The Mars Pathfinder spacecraft was sent aloft aboard a Delta II expendable launch vehicle on December 4,1996 to begin a seven-month journey to the Red Planet. The Pathfinder mission, one of the first of the NASA Discovery-class missions, was the first mission to land on Mars since the successful Viking spacecraft over two decades ago. After traveling over 497,418,000 km, the spacecraft impacted the Martian surface on July 4,1997 with a velocity of about 18 m/s. Upon impact the spacecraft bounced up approximately 15 meters, then continued to bounce another 15 times and rolled to a stop about 1 km from the initial impact point. The landing site is known as the Sagan Memorial Station and is located in the Ares Vallis region at 19.33 N, 33.55 W. Pathfinder deployed the first-ever autonomous rover vehicle, known as the Sojourner, to explore the landing site area. The mobile Sojourner had a mass of 10.5 kilograms and was designed to roam in a 300-m2 area for around 30 days. The 0.25-m2 solar array provided 16 watt-hours of peak power and the primary battery provided about 150 watt-hours of power. The steering control of this vehicle had to be accurate and had to limit the power consumption. Control engineers play a critical role in the success of the planetary exploration program. The role of autonomous vehicle spacecraft control systems will continue to increase as flight computer hardware and operating systems improve. In fact, Pathfinder used a commercially produced, multitasking computer operating system hosted in a 32-bit radiation-hardened workstation with1-gigabyte storage, programmable in C. This is quite an advancement over the Apollo computers with a fixed (read-only) memory of 36,864 words (one word was 16 bits) together with an erasable memory of 2,048 words. The Apollo "programming language" was a pseudocode notation encoded and stored as a list of data words "interpreted" and translated into a sequence of subroutine links. Interesting real-world problems, such as planetary mobile rovers like Sojourner, are used as illustrative examples throughout the book. For example, a mobile rover design problem is discussed in the Design Example in Section 4.8.

Control engineering is an exciting and a challenging field. By its very nature, control engineering is a multidisciplinary subject, and it has taken its place as a core course in the engineering curriculum. It is reasonable to expect different approaches to mastering and practicing the art of control engineering. Since the subject has a strong mathematical foundation, one might approach it from a strictly theoretical point of view, emphasizing theorems and proofs. On the other hand, since the ultimate objective is to implement controllers in real systems, one might take an ad hoc approach relying only on intuition and hands-on experience when designing feedback control systems. Our approach is to present a control engineering methodology that, while based on mathematical fundamentals, stresses physical system modeling and practical control system designs with realistic system specifications.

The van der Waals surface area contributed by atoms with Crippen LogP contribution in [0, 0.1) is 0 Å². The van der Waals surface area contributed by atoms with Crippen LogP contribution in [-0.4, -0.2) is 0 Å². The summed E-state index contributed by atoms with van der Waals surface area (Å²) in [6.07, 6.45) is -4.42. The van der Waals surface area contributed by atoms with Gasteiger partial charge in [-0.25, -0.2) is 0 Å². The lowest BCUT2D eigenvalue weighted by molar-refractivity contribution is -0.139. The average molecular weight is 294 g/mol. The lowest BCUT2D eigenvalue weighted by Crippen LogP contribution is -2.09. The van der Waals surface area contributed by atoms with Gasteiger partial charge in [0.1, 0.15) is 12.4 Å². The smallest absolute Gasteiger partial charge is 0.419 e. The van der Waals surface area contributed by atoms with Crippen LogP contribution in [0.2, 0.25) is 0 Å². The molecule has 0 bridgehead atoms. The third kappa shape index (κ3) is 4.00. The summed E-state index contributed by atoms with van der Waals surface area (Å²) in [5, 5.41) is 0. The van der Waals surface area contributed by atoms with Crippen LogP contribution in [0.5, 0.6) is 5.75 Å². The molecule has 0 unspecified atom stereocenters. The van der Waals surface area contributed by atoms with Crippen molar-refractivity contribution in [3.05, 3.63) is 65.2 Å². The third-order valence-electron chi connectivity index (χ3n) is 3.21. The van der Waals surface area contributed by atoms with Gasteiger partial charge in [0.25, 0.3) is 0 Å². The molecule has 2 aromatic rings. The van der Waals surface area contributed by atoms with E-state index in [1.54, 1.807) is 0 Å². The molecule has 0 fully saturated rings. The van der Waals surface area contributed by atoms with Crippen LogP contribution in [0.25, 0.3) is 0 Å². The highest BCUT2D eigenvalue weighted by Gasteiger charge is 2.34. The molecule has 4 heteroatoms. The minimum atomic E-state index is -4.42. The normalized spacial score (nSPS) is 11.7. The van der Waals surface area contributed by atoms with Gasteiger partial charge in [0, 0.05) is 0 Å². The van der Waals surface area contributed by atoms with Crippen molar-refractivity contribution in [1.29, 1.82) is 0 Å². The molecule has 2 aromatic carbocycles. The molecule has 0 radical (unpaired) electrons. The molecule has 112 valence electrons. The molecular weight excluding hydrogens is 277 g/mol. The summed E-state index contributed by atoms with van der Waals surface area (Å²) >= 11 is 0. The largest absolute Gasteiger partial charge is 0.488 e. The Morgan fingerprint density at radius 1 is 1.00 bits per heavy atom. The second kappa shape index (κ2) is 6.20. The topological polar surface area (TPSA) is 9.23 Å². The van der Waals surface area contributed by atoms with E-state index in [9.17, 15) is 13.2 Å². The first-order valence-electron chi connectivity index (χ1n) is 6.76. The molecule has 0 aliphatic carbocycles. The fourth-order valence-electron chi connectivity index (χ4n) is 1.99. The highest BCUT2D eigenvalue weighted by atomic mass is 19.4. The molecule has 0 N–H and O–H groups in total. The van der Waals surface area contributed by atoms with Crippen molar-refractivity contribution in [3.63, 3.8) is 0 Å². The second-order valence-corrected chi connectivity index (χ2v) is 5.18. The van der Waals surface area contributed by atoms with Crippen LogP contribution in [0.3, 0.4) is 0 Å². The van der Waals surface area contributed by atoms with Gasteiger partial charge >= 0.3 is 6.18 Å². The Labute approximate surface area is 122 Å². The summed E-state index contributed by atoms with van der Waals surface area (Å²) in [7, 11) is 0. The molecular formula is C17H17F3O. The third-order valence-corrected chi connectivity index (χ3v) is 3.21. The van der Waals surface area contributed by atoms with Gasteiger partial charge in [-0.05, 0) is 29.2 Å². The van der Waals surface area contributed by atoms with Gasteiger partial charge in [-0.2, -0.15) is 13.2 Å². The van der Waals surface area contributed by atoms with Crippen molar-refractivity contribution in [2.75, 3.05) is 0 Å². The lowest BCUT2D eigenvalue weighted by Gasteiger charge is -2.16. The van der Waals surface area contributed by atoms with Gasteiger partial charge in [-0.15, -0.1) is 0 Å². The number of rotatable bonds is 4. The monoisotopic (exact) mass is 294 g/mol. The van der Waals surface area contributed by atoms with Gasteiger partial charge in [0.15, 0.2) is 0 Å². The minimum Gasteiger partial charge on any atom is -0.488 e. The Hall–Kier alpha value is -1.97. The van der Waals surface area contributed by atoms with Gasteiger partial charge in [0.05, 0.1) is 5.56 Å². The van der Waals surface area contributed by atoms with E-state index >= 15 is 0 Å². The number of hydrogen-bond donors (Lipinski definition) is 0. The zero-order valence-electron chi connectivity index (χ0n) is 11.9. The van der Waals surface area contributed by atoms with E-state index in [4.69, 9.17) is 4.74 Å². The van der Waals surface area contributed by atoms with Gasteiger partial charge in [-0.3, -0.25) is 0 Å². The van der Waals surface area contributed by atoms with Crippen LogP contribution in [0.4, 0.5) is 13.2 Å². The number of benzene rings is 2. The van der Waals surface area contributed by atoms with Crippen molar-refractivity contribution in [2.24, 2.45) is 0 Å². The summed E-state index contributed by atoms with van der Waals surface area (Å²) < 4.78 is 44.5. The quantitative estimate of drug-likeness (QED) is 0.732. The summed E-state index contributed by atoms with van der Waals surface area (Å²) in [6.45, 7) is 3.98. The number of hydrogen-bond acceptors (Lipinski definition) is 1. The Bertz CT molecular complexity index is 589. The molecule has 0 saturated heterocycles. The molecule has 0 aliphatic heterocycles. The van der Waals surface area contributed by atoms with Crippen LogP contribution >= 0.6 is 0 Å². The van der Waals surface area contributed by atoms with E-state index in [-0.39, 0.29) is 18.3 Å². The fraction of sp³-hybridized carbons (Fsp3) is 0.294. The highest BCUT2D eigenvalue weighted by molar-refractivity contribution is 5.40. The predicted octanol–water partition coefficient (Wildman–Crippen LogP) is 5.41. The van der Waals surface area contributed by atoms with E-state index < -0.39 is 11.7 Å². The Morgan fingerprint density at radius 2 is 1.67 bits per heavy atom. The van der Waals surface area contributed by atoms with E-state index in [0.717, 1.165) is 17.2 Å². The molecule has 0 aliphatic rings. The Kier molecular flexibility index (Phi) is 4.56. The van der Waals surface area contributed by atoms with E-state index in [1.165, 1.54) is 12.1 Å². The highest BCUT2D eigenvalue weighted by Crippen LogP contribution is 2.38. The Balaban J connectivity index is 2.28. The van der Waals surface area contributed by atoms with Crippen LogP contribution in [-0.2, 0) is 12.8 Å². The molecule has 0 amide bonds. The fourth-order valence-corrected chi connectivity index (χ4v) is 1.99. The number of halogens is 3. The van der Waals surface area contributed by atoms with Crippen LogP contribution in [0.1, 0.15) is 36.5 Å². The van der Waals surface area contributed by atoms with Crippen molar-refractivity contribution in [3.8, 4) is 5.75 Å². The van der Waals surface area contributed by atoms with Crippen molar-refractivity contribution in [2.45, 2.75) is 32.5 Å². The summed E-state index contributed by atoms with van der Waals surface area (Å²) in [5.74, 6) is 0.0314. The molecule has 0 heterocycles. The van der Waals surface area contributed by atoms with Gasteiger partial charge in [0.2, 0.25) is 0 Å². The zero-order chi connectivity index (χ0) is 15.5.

We believe that the most important and productive approach to learning is for each of us to rediscover and recreate anew the answers and methods of the past. Thus the ideal is to present the student with a series of problems and questions and point to some of the answers that have been obtained over the past decades. The traditional method—to confront the student not with the problem but with the finished solution—is to deprive the student of all excitement, to shut off the creative impulse, to reduce the adventure of humankind to a dusty heap of theorems. The issue, then, is to present some of the unanswered and important problems that we continue to confront, for it may be asserted that what we have truly learned and understood, we discovered ourselves.

The purpose of this book is to present the structure of feedback control theory and to provide a sequence of exciting discoveries as we proceed through the text and problems. If this book is able to assist the student in discovering feedback control system theory and practice, it will have succeeded.

THE AUDIENCE